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  #41  
Old 01-09-2013, 10:35 PM
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So considering differences due to variable factors, in order to definitively say that some variable introduces a predictable outcome (even widely ranging predictability), we need to study it closely with many controls in place. We must control all other variables if we wish to see the impact of changing one variable, for example "wood type". In the case of a musical instrument, with dozens of factors impacting it's construction and how it produces sound, this is a pretty big challenge.

We know from our historical understanding of variability and the scientific method that the "gold standard" in clinical research is the use of Randomized Controlled Trials to determine variability. (I'm sticking with clinical research as I'm getting to "tone" as a psychological concept) That basically means, double blind tests with random assignment. In a nutshell, double blind means that the "person being tested" does not know anything about what's being tested and neither does the examiner. By having both testee and tester "blind", nearly all of the "cognitive biases" that can be introduced in the test procedure are controlled. More on this soon. For a lot more regarding RCTs google is your friend.

*sidebar the second* I'm REALLY boiling this down, so if you have a scientific understanding of this topic and see flaws in what I've put forward, you're probably right, I do find it difficult to lay this out so straightforward.

So before I go more into cognitive bias and how that impacts "tone" and it's definition, let's look at some of the variables inherent in the system of a solid bodied electric guitar. (which i define as a guitar that is constructed in a manner that produces sound via metal strings vibration passing through the magnetic field of pickups that excite electrons, blah blah blah - not an acoustic instrument that produces sound entirely without the use of an electronic system).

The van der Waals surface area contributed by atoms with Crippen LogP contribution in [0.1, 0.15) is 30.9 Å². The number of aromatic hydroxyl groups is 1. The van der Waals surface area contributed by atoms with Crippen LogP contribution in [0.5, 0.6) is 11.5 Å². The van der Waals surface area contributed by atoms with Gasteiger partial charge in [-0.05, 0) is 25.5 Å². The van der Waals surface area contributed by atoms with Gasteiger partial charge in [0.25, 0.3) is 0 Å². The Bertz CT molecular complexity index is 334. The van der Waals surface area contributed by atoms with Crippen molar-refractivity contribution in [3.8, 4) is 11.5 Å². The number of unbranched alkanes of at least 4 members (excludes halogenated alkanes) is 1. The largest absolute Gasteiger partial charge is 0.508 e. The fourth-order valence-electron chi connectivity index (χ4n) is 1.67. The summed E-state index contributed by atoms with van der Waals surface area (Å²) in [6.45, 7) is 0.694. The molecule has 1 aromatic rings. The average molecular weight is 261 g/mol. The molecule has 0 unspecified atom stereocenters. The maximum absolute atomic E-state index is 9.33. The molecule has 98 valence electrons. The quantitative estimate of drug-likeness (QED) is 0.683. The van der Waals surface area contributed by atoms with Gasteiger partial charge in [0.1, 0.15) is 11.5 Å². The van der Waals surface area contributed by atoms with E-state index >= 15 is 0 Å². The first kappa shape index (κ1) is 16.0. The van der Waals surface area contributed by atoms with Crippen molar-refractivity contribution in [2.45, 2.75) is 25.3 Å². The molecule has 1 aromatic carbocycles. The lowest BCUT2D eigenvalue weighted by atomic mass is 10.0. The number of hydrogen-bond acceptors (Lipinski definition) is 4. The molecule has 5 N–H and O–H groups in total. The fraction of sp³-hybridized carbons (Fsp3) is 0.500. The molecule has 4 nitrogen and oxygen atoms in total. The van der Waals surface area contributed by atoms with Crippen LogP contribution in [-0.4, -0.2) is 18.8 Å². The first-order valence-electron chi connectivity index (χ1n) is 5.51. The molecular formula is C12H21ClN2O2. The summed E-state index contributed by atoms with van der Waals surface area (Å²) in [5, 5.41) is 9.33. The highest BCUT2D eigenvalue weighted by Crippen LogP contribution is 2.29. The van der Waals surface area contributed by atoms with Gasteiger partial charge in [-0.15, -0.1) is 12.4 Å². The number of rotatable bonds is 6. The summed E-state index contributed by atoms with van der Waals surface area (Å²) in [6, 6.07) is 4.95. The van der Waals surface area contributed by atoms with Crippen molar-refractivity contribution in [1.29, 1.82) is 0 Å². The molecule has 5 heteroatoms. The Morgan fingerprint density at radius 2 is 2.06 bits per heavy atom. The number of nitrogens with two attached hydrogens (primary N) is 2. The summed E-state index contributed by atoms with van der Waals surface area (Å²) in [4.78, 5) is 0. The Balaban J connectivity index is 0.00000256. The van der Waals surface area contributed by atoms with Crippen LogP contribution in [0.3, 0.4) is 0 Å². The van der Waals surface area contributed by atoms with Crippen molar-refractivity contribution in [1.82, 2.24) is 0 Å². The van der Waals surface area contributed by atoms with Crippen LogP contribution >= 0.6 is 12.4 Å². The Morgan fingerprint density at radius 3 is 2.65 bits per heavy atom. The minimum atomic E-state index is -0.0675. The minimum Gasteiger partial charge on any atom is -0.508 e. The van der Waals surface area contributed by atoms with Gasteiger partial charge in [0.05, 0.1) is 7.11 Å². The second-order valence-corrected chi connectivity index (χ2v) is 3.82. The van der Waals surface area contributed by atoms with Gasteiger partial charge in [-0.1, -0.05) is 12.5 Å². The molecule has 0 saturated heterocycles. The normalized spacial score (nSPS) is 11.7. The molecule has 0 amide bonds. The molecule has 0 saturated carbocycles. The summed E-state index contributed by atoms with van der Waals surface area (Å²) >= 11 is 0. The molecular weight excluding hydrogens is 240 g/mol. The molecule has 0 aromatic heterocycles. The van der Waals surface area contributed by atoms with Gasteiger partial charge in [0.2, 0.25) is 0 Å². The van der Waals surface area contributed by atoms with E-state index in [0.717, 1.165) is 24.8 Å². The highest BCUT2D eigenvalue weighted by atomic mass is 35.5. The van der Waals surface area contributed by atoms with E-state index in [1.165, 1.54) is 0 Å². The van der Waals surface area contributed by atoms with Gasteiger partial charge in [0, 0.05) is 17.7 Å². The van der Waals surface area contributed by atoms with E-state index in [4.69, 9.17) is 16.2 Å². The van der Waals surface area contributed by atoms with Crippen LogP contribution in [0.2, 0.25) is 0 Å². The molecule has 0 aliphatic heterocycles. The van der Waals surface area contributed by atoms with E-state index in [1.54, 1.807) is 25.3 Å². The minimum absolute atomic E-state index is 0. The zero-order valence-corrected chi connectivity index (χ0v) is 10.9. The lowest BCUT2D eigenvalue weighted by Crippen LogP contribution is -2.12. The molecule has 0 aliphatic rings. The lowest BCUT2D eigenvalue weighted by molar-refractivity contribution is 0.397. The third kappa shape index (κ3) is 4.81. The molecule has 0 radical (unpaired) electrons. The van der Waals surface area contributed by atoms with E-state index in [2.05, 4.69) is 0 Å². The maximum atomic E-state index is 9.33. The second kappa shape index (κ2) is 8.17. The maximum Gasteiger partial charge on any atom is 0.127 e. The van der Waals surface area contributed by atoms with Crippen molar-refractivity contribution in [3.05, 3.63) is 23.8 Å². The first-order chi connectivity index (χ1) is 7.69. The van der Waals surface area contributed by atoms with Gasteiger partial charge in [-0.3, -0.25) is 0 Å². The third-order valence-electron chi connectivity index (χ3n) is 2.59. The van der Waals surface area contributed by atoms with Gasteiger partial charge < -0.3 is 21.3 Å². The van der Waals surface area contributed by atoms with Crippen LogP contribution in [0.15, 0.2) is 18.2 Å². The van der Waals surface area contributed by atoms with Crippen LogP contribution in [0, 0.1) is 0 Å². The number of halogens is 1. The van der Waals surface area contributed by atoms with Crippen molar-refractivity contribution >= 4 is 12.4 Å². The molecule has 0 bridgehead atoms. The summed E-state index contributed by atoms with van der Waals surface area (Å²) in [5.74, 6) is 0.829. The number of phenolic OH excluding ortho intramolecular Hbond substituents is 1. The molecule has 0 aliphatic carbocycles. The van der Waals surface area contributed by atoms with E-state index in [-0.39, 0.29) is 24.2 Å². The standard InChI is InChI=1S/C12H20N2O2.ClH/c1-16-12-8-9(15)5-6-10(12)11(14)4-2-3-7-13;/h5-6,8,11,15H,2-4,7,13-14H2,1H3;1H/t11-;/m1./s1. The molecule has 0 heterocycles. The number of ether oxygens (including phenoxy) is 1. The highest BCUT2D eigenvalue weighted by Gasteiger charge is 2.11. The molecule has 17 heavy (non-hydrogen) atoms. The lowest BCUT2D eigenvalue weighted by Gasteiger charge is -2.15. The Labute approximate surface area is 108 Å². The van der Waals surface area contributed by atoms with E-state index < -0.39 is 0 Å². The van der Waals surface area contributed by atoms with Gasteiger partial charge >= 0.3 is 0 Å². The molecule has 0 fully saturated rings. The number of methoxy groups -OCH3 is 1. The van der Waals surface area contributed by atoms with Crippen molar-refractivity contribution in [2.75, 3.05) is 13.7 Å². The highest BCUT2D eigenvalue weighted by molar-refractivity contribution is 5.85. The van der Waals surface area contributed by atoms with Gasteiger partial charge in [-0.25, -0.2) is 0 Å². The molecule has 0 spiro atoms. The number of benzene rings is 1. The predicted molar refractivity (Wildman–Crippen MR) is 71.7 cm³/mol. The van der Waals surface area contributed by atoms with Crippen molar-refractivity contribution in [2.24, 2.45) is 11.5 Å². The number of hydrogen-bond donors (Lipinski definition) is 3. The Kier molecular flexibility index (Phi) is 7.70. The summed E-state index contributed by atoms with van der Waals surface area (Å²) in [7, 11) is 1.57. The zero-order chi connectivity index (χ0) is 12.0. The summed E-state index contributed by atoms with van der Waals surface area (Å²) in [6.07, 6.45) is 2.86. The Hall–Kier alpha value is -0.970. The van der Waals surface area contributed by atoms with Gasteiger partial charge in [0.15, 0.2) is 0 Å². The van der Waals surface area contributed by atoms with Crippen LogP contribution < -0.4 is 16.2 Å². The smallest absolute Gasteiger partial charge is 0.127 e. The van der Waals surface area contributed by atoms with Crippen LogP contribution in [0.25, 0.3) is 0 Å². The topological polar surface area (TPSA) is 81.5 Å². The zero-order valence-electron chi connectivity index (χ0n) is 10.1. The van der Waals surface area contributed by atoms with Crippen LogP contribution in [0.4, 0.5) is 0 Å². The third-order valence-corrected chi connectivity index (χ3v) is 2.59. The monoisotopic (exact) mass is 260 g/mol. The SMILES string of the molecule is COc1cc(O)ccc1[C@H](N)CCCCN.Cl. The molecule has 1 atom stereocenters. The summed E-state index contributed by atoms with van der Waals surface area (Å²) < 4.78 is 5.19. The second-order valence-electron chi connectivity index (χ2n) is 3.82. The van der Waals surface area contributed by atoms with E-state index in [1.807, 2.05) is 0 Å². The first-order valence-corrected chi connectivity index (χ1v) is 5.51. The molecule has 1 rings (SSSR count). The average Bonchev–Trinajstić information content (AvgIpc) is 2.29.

#42  
Old 01-09-2013, 10:40 PM
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Does paint make difference in tone?

--------------------------------------------------------------------------------

YES!!!! not the color ... but the thickness and material do make a difference.

Also what's the best paint for metal???

Black!!!
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  #43  
Old 01-09-2013, 10:50 PM
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..and to you Musiclogic, you should lay off the dead. Maybe you're the BS artist. I knew Ed and found him to be extremely forthcoming with his beliefs. And, by the way, my nitro Fender Jazz does vibrate better than my poly P Bass.
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Last edited by SJan3 : 01-09-2013 at 10:52 PM.
  #44  
Old 01-09-2013, 10:59 PM
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So in a solid bodied instrument, a short list of variables includes, dimensions, scale length, materials used of each component (bridge, strings, body, neck, fretboard, etc), finish and construction type (bolt on, neck through, set neck or some combination thereof). Again this is not inclusive, there is a lot more.

If we just pick the body wood, which is often the bone of contention in these discussions, lets consider some variables. For one, we have species. Within the species we have density, grain orientation, moisture content, etc. In fact, likely enough variables to be nearly impossible to control, even from within one species.

Let's say we take that down to the same tree. Well, we can actually mill a tree into a variety of different cuts which can result in grain orientation differences. We can cut two boards from the same plank in a flitch and take one and kiln dry it and the other air dried and that alone introduces variation. Even if we cut everything as close to the same as possible, dried it the same and stored it identically, within the two pieces, it is not possible for them to have an identical grain structure and therefore, variability cannot be entirely controlled, or meaningfully accounted for (I know that's a bad sentence ). So that above is just to show that variability is inherent in wood itself as an organic material, even when we have two boards cut from the same flitch.

The construction type also introduces variability into the system. Exactly how neck throughs, bolt-ons and set necks introduce variability is speculative at best. It would be a challenge to be able to predict how an instrument would perform as a functional system when it is designed a certain way and could not be altered to then function another way. For example, I can't make a neck through and then build it as a bolt on without impacting several other variables, any of which might be argued to be higher in magnitude of effect.

Speeding up, the choice of pickups (style, design, # of winds, you name it), pickup location, bridge type/function, electronic circuit, string (type, density, material, length, gauge), scale length, nut material, fretboard material, etc all impact the system here. Again, in order to definitively state which of these variables has the greatest magnitude of effect on the system, we would need to control for and test each one. Not a task for the faint of heart or those without access to millions in government grants to fund it all either. Especially when you consider the interplay of the variables (ie, scale length affects mass in the instrument -> longer scale = more mass).